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Kid with clout

Greg Oden, on the floor, fights for a loose ball during last year's Indiana Class 4A title game. 
 (Associated Press / The Spokesman-Review)
Greg Oden, on the floor, fights for a loose ball during last year's Indiana Class 4A title game. (Associated Press / The Spokesman-Review)

INDIANAPOLIS – Greg Oden might be the next LeBron James.

Indiana, North Carolina, Michigan State, Arkansas and Wake Forest are among the schools that have recruited the 7-foot high school junior. Other schools haven’t bothered, because they figure he’ll go directly to the pros.

Oden, a polite kid who turns 17 in January, is just trying to ignore the hype.

“A lot of people come up to me, but I really try to shy away from the attention,” he said, “because in my mind, I think somebody’s going to get tired of seeing me in the newspaper.”

He’s been making plenty of appearances in the national media. Oden was on the cover of Student Sports magazine’s season preview edition last month. Sports Illustrated featured him recently, and ESPN2 televised his team’s win Thursday night over Poplar Bluff, the Class 5A champion from Missouri.

“He knows he must improve,” said Jack Keefer, his coach at Lawrence North High School. “He knows he’s not good enough, even though everybody’s trying to tell him he is.”

Oden wanted to pass the time, not grab headlines, when he began playing basketball in fourth grade. He had moved with his mother, Zoe, and brother, Anthony, from Buffalo, N.Y., to Terre Haute, Ind. There wasn’t much else to do, he said, so he began playing ball every day at the Boys Club.

The family moved to Indianapolis four years later. He had grown to 6-7 and was playing at Craig Middle School. That’s when Keefer first saw him.

“Everybody kept telling me they had this big monster in the eighth grade who was dunking the ball. So I went down and watched their first game of the year,” Keefer said. “The place was packed. … I haven’t seen a junior high game like that in my entire life.”

By the next fall, when Oden enrolled at Lawrence North, Keefer knew he was ready to start.

“We didn’t have to play him into a spot; he deserved a spot right away,” Keefer said. “He didn’t score much, but he had the presence on the floor that adjusted the whole game.”

Oden averaged 13.9 points and 9.8 rebounds a game as a sophomore, helping lead Lawrence North to the Indiana Class 4A championship. In the title game, he made all four of his shots – including three rim-jarring dunks – and had 12 rebounds. He was an Associated Press first-team All-State selection.

This season, his Wildcats are ranked No. 1 and Oden is a key reason. He hit 20 of his 23 shots in the first two games this season, and through the first five games – including Thursday’s 56-40 victory over Poplar Bluff and North Carolina recruit Tyler Hansbrough – was averaging 19.4 points and 10.2 rebounds.

“He’s a lot better offensively. He’s more assured of himself. He makes such good decisions when he has the ball,” Keefer said.

Even without the ball, Oden intimidates opponents with his size.

“It just automatically rattles them, but coach wants us to play such good defense that it really doesn’t matter that I’m a 7-footer,” Oden said.

Donald Cloutier, a 6-7 senior who will play at Western Michigan next year, said Oden “makes life real easy” for the Wildcats.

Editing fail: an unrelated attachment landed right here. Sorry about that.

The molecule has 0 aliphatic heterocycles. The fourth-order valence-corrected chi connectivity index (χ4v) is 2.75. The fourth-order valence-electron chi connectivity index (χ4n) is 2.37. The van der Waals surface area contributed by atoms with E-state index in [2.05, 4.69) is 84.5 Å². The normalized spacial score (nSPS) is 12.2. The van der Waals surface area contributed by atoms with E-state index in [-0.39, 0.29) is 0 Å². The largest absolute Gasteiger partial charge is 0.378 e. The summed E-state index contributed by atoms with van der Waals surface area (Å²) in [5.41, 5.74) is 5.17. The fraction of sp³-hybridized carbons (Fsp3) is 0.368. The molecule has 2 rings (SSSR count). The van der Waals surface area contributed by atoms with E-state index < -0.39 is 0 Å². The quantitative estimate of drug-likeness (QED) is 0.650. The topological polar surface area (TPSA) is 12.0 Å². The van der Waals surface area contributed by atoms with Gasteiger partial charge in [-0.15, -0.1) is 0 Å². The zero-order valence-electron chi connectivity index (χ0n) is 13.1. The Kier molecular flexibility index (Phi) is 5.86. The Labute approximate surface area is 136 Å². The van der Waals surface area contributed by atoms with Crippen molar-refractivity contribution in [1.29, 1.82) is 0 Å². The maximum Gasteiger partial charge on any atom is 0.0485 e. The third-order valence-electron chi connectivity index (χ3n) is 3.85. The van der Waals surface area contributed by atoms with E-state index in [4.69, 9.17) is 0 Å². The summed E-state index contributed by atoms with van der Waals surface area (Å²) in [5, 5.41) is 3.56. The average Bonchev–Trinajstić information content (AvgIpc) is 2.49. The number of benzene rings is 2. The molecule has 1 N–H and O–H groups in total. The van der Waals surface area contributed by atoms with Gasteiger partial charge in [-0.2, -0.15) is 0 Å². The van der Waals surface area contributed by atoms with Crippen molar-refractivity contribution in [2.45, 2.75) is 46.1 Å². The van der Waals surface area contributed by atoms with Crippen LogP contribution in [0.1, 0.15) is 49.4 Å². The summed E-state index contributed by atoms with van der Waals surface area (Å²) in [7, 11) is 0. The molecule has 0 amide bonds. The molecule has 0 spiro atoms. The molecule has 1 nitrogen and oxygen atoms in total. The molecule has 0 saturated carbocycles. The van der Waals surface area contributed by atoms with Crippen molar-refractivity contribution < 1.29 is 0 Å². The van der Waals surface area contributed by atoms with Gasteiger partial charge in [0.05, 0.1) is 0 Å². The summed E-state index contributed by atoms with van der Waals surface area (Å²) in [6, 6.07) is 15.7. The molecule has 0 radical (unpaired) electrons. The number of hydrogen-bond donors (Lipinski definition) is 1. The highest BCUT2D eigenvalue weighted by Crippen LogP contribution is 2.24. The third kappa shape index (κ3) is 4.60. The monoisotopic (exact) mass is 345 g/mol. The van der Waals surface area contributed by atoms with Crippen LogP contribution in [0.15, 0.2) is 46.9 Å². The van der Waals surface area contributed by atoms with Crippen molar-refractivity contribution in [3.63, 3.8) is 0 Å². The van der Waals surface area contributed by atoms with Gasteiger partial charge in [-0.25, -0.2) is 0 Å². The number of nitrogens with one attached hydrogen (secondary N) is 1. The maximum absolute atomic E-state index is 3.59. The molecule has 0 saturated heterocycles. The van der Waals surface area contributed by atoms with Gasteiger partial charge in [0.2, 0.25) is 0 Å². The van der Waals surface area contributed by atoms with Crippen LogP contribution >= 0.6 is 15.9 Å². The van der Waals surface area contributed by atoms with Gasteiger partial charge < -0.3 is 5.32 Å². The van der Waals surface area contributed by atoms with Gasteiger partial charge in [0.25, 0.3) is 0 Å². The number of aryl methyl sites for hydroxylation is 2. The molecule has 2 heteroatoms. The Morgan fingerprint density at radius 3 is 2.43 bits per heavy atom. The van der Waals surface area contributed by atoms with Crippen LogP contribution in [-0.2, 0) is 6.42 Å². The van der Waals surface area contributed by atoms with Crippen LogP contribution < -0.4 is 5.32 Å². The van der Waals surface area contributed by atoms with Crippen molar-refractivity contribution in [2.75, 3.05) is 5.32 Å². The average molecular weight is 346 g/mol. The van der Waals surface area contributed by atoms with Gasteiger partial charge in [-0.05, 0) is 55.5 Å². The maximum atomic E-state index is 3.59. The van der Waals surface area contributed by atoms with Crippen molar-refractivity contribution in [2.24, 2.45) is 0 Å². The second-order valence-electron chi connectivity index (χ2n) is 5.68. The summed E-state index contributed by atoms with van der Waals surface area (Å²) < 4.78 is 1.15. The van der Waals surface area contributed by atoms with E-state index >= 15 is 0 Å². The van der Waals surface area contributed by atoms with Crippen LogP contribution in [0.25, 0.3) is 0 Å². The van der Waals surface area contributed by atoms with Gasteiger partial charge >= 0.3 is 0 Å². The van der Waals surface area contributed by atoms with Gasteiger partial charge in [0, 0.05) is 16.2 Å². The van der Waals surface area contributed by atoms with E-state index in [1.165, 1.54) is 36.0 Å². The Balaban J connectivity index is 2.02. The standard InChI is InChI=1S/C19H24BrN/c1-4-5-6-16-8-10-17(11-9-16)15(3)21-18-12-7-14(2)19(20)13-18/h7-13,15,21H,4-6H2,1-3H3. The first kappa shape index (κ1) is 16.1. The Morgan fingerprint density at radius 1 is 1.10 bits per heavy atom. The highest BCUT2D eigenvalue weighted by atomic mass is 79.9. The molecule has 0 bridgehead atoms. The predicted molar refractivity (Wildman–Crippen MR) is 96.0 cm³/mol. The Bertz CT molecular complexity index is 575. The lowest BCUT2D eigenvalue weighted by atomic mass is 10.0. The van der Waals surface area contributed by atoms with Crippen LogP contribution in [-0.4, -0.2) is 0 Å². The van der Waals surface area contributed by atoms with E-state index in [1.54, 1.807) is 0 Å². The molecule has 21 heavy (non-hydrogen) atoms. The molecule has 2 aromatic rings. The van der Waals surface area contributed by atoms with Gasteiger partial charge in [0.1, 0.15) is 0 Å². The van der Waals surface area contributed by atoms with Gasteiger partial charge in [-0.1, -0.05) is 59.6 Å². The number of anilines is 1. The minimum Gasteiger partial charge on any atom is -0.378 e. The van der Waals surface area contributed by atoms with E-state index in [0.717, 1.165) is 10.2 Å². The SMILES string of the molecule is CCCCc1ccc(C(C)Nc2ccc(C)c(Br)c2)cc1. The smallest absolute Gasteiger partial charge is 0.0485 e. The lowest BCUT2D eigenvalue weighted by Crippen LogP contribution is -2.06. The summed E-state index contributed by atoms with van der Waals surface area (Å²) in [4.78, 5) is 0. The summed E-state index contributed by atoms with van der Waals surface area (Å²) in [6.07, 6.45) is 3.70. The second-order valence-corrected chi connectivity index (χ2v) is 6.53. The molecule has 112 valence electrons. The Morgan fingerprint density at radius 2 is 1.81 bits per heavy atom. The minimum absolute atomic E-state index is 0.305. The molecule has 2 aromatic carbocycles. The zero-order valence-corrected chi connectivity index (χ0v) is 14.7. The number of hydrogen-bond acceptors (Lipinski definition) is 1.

“Just throw it up to him and he’ll go get it most times,” Cloutier said. “If they’re doubling down on him, I can look at 15-foot jump shots all day.”

His teammates don’t resent the attention Oden is getting.

“When we’re out there, we know he’s No. 1 and we work around that,” Cloutier said. “Our guards can be a lot more aggressive on defense and he can pick up whoever when they get to the basket. On offense, of course, he tears people up in the post.”

Chris Benedict, whose Columbia City team lost 50-29 to Lawrence North in the state championship game in March, said Oden’s defense dictated the outcome.

“He just controlled the boards on the inside and did a tremendous job,” Benedict said. “We tried to get it out of his hands as much as we could, but we couldn’t keep him off the glass.”

That power is what draws scouts, who liken Oden to James and other high school players who have gone directly to the NBA – Kevin Garnett, Kobe Bryant, Tracy McGrady and Jermaine O’Neal.

“They think he has a lot of the intangible things with the defense and shot-blocking and rebounding,” said Doug Huff, rankings editor of Student Sports magazine. “They always look at potential, and they think that compared to the other kids who have preceded him in that situation … he’s on that same level.”

Still, relatively few are able to make the transition successfully, Huff noted.

“A lot of these guys that do not have the tools he has think they are ready,” Huff said.

Oden said he isn’t ready for the NBA. He wants to concentrate on being a presence on the court and keeping the attention low-key.

When ESPN came to town for a setup story for the Poplar Bluff game, the crew wanted to ride the team bus, wanted to go home with Oden, wanted to follow him from class to class. Most of the requests were denied, Keefer said.

“He doesn’t want to walk the halls with a camera following him. He’s just a kid,” the coach said.

Regardless of what Oden decides, the attention isn’t likely to fade. And there’s another Oden waiting in the wings.

Little brother Anthony — 6-foot-8, 250 pounds and still growing — is a freshman on the junior varsity team at Lawrence North. Greg has been tutoring Anthony in basketball skills, especially moves in the post.

“I look up to him a lot,” said Anthony, 15. “He taught me to just keep working on my game so I can be as good as him, hopefully.”